Good Friday to you Fitties!

Yesterday was my first date night as an intuitive eater, and I learned some interesting things. Hang on, my laundry is beeping and I want to smash things.

Okay. Side note: I thought I needed a drying rack for my Zumba ensemble. I was wrong. I need, like, 4 drying racks. How have I been getting by with ZERO racks for so long?

Anyway.

K, so here we go: You tell people you’re going off a diet, especially when you have weight to lose, and they freak out. Maybe they don’t tell you, but they act like you’re giving up. Like you’re saying “I don’t care about myself anymore and I’m just going to destroy myself with food.” When really, stopping the diet is you saying that you care about yourself too much to keep wasting your life and soul hoping to win the diet lottery.

People think that they are fat because they tried to eat what their body wanted. And their body betrayed them. But the fact is, most of us haven’t followed our body’s cues for a long time. Anyone who has ever gotten cookies in exchange for finishing their homework or couldn’t have dessert because they didn’t eat all their peas or who had to sneak food between meals because “it wasn’t time to eat yet” or who got ice cream when they were feeling sad… food stopped being just about physical hunger a lonnnnng time ago.

I’ve posted pictures of Marilyn Monroe on this blog not that long ago. Curvy, fit… she didn’t have weight watchers. She didn’t have a body bugg. She probably did follow some sort of eating plan, but not with the level of obsession that we follow today with our macronutrients all broken out and plotted via computer software.

The trouble with diets is that our psychology and biology are stronger than diets. Our biology, when we cut calories, tells us, “eat.” When we ignore it, it tells us more urgently, more constantly, “EAT EAT EAT EAT EAT.” Our brain chemicals drop, we start to crave carb-y foods. Have you ever noticed how much more junk appeals to you when you’ve been on a very strict diet? Part of that is our body, part of that is also our psychology. The allure of the forbidden (see also Adam and Eve 😉 ) cries out to us. Listen, one way or another, your body is going to get through to you. If you have been restricting food, you will binge because your body wants to eat. If you have been restricting comfort, support and care, your body will binge to alert you that there are emotional needs going unmet.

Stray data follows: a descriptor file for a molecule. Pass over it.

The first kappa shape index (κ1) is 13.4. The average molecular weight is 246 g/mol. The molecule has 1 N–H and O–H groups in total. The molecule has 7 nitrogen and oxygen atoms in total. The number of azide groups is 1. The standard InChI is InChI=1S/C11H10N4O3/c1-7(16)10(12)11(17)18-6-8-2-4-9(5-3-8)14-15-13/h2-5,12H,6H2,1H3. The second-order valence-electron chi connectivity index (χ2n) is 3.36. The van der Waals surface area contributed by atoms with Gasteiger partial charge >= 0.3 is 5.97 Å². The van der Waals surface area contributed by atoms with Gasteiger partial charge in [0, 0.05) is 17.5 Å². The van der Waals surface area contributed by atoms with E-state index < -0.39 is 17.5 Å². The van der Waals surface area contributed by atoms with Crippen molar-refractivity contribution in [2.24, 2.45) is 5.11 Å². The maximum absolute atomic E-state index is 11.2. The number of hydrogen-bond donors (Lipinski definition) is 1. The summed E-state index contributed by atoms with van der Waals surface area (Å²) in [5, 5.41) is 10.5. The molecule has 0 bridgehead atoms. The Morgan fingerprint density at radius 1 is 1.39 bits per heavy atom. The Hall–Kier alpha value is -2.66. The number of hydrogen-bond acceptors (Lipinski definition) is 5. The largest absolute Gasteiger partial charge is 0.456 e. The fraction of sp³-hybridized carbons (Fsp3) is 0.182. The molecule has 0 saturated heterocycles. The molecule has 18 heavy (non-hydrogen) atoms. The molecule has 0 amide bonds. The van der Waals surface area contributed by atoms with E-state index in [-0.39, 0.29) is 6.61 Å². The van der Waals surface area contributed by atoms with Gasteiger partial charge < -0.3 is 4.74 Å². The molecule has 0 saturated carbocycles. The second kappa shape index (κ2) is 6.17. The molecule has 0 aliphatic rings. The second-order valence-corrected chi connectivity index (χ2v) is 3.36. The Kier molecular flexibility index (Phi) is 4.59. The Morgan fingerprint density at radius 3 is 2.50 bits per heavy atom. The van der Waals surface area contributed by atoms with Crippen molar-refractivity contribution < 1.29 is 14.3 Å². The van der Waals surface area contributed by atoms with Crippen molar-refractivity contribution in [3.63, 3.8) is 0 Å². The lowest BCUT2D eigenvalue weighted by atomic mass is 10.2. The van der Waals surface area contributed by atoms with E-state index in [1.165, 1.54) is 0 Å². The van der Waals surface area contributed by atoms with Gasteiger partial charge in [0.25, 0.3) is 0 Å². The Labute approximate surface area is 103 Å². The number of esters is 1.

So when you stop that and you tell yourself, “Self, you can eat whatever you want.” And you sit down when you feel a rumbling of hunger and you really listen to what you want. Now, this doesn’t mean follow some diet-y plan of stuffing yourself with as much “free” food as possible, and THEN eating whatever you want. If your body says “I would like vegetable soup, crackers and Quiche Lorraine” it doesn’t count if you eat 2 cups of celery first, and THEN nibble at the food your body wants.

Yeah, you will go a little crazy, for about a week. Then the next week, you’ll go a little less crazy. Hopefully, in my upcoming 3rd week I will have “stopped the insanity.”  Did I tell you I’ve been leaving food on my plate? I think I mentioned it.

Anyway, so when we eat what we want fairly close to when we want it, there’s no need for a treat day or a cheat day or whatever you want to call it. But for many of us, those days are something we look forward to. We eat and eat and we check out of ourselves and our relationships and nothing matters but the mechanical process of eating and the ensuing numbness. So when you take that day away… what’s left?

It’s a weird feeling. Not needing to go crazy for food because… there’s nothing to go crazy about. You can have it. All of it. If you want to sit down and eat every scrap of food in your house, you can do it in front of God and everyone. And that takes the mystique out of it. There’s no more sense of indulgence in the act of overeating. There’s no more sense of “I better eat — all of it — NOW because tomorrow, I’m going on a diet.”

And what’s left is you being present in your life with the people you love. And if you’ve always dealt with life through the hazy lens of restriction and bingeing, that’s a scary process. When you interact with people head on instead of worrying about how they perceive your body and how your body compares to theirs, you’re left with honest interaction with others.

Scary prospect. Dieting and bingeing is easier. I can see why so many of us do it.

Have a great Easter Weekend! Thought you’d enjoy this video summing up the problem of diets. 😉